OUTDOORS + RECREATION

Countdown begins for April’s total solar eclipse. What to know about watch parties and safe viewing

Feb 9, 2024, 8:00 AM

total solar eclipse coming in april...

FILE - The moon covers the sun during a total solar eclipse Monday, Aug. 21, 2017, in Cerulean, Ky. On April 8, 2024, the sun will pull another disappearing act across parts of Mexico, the United States and Canada, turning day into night for as much as 4 minutes, 28 seconds. (AP Photo/Timothy D. Easley, File)

(AP Photo/Timothy D. Easley, File)

ASSOCIATED PRESS — A total solar eclipse is coming to North America. On April 8, the sun will pull another disappearing act across parts of Mexico, the United States and Canada, turning day into night for as much as 4 minutes, 28 seconds. That’s twice as long as the total solar eclipse that darkened U.S. skies in 2017. This eclipse will take a different and more populated route, entering over Mexico’s Pacific coast, dashing up through Texas and Oklahoma, crisscrossing the Midwest, Mid-Atlantic and New England, before exiting over eastern Canada into the Atlantic. There won’t be another U.S. eclipse, spanning coast to coast, until 2045.

The sun is about to pull another disappearing act across North America, turning day into night during a total solar eclipse.

The peak spectacle on April 8 will last up to 4 minutes, 28 seconds in the path of total darkness — twice as long as the total solar eclipse that dimmed U.S. skies in 2017.

This eclipse will take a different and more populated route, entering over Mexico’s Pacific coast, dashing up through Texas and Oklahoma, and crisscrossing the Midwest, Mid-Atlantic and New England, before exiting over eastern Canada into the Atlantic.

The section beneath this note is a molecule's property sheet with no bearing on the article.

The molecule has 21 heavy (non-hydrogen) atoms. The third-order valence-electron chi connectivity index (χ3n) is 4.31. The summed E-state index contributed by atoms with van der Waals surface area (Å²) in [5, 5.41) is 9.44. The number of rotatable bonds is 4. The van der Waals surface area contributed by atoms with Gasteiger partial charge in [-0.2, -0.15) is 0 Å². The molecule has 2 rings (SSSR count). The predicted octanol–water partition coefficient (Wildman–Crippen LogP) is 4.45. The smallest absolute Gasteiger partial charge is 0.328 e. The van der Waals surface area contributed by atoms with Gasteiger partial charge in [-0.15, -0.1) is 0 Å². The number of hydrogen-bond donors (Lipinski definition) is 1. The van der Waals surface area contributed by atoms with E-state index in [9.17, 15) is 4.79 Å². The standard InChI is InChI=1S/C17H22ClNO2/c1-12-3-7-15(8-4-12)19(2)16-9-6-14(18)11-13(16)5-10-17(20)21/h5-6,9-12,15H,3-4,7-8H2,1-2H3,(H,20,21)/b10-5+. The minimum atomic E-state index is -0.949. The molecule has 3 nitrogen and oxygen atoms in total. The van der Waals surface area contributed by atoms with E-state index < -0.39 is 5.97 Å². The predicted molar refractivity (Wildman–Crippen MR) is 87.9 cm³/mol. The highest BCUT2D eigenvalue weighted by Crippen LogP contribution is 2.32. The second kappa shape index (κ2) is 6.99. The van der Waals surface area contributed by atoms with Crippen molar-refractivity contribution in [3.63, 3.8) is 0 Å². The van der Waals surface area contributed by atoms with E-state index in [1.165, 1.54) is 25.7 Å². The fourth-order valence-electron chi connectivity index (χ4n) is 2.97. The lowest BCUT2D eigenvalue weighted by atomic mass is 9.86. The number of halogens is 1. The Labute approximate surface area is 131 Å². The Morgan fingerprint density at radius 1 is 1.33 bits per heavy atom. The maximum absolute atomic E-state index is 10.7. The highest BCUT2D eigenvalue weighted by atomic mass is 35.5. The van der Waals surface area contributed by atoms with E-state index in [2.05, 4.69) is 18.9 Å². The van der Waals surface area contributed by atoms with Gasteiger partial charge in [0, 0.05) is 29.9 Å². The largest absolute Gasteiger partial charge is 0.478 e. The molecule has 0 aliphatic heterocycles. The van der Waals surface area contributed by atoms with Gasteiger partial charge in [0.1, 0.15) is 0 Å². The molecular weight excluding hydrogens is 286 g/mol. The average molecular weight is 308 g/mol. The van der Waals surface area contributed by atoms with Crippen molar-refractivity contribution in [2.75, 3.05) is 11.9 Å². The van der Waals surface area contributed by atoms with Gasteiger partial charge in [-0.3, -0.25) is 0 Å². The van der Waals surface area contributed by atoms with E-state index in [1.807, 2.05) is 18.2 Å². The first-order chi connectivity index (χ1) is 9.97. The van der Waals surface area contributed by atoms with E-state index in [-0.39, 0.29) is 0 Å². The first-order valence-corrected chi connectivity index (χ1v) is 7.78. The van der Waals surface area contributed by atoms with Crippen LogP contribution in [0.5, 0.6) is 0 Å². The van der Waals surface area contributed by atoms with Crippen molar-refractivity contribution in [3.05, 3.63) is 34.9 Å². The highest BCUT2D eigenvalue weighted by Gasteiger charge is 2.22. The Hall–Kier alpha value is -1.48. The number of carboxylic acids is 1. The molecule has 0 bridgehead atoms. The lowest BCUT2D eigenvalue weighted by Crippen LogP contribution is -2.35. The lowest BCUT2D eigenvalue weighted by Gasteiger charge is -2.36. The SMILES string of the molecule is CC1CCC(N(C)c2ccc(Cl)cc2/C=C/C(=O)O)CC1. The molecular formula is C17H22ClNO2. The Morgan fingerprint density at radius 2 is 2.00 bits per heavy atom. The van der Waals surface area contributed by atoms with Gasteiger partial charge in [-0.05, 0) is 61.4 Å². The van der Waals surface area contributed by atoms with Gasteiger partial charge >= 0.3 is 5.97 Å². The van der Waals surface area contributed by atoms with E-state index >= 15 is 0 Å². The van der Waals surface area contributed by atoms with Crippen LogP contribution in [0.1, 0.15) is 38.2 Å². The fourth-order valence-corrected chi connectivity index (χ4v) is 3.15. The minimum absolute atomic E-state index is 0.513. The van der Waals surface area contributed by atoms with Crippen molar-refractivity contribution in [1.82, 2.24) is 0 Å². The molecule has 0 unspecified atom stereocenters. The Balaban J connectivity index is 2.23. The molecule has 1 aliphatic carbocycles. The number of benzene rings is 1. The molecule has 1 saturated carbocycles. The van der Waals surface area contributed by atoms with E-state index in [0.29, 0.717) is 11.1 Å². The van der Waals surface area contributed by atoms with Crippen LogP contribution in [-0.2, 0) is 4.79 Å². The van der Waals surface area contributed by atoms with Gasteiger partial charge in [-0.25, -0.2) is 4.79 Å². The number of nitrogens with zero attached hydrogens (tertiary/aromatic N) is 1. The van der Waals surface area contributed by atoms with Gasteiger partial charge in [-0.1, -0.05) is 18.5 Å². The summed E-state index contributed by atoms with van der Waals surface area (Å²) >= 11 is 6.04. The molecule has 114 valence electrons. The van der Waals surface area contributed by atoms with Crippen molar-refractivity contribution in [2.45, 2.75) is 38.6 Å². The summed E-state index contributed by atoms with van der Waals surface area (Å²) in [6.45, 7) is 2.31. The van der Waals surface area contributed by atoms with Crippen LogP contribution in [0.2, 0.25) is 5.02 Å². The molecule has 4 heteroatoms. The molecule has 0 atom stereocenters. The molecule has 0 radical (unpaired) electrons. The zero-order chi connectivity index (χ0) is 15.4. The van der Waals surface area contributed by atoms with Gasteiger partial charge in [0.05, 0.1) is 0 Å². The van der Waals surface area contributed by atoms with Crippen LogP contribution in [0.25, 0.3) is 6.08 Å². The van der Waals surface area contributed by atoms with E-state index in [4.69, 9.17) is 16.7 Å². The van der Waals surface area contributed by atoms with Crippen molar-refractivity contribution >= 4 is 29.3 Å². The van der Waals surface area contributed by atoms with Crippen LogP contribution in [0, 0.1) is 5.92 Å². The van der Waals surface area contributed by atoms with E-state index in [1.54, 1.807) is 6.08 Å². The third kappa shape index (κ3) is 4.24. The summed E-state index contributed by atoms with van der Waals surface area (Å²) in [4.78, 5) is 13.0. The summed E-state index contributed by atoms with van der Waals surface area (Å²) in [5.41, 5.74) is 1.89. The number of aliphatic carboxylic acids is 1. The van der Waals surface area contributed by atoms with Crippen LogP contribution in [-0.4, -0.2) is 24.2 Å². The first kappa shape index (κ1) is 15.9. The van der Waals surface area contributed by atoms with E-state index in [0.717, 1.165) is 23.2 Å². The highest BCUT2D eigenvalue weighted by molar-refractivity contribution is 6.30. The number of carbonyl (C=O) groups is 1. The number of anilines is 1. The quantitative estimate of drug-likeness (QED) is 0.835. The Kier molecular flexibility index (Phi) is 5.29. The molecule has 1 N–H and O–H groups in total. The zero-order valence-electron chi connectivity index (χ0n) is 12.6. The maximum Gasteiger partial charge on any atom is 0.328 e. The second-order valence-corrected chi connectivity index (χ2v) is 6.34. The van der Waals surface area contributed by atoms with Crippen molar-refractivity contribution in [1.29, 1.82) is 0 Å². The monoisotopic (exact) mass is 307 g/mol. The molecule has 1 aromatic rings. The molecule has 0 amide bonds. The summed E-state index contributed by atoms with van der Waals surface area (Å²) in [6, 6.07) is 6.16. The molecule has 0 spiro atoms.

An estimated 44 million people live inside the 115-mile-wide (185-kilometer-wide) path of totality stretching from Mazatlán, Mexico to Newfoundland; about 32 million of them are in the U.S., guaranteeing jammed roads for the must-see celestial sensation.

The eclipse will allow many to share in the “wonder of the universe without going very far,” said NASA’s eclipse program manager Kelly Korreck.

Here’s what to know about April’s extravaganza and how to prepare:

WHAT HAPPENS DURING THE TOTAL SOLAR ECLIPSE?

The moon will line up perfectly between the Earth and the sun, blotting out the sunlight. It will take just a couple hours for the moon’s shadow to slice a diagonal line from the southwest to the northeast across North America, briefly plunging communities along the track into darkness.

Fifteen U.S. states will get a piece of the action, albeit two of them — Tennessee and Michigan — just barely.

Among the cities smack dab in the action: Dallas; Little Rock, Arkansas; Indianapolis, Cleveland, Ohio; Buffalo, New York; and Montreal — making for the continent’s biggest eclipse crowd.

Don’t fret if you don’t have front-row seats. Practically everyone on the continent can catch at least a partial eclipse. The farther from the path of totality, the smaller the moon’s bite will be out of the sun. In Seattle and Portland, Oregon, about as far away as you can get in the continental U.S., one-third of the sun will be swallowed.

WHY IS TOTALITY LONGER?

By a cosmic stroke of luck, the moon will make the month’s closest approach to Earth the day before the total solar eclipse. That puts the moon just 223,000 miles (360,000 kilometers) away on eclipse day.